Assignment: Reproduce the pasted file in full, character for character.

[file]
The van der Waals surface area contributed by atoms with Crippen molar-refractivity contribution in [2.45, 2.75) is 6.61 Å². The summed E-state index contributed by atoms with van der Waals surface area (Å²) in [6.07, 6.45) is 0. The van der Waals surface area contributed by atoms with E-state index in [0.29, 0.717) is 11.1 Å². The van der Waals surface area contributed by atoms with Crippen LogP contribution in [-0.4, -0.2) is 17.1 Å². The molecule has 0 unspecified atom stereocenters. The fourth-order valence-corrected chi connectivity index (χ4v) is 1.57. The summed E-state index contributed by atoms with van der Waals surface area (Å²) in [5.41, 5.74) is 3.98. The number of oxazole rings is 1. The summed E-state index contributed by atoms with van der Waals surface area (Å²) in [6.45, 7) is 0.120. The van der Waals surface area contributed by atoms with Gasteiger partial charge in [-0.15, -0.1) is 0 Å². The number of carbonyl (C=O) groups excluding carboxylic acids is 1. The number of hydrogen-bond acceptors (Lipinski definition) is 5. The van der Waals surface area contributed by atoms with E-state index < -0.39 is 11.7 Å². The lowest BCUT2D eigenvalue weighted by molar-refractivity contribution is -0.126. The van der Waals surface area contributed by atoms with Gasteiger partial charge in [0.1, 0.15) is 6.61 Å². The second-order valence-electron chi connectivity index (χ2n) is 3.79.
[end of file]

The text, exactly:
The van der Waals surface area contributed by atoms with Crippen molar-refractivity contribution in [2.45, 2.75) is 6.61 Å². The summed E-state index contributed by atoms with van der Waals surface area (Å²) in [6.07, 6.45) is 0. The van der Waals surface area contributed by atoms with E-state index in [0.29, 0.717) is 11.1 Å². The van der Waals surface area contributed by atoms with Crippen LogP contribution in [-0.4, -0.2) is 17.1 Å². The molecule has 0 unspecified atom stereocenters. The fourth-order valence-corrected chi connectivity index (χ4v) is 1.57. The summed E-state index contributed by atoms with van der Waals surface area (Å²) in [5.41, 5.74) is 3.98. The number of oxazole rings is 1. The summed E-state index contributed by atoms with van der Waals surface area (Å²) in [6.45, 7) is 0.120. The van der Waals surface area contributed by atoms with Gasteiger partial charge in [-0.15, -0.1) is 0 Å². The number of carbonyl (C=O) groups excluding carboxylic acids is 1. The number of hydrogen-bond acceptors (Lipinski definition) is 5. The van der Waals surface area contributed by atoms with E-state index < -0.39 is 11.7 Å². The lowest BCUT2D eigenvalue weighted by molar-refractivity contribution is -0.126. The van der Waals surface area contributed by atoms with Gasteiger partial charge in [0.1, 0.15) is 6.61 Å². The second-order valence-electron chi connectivity index (χ2n) is 3.79.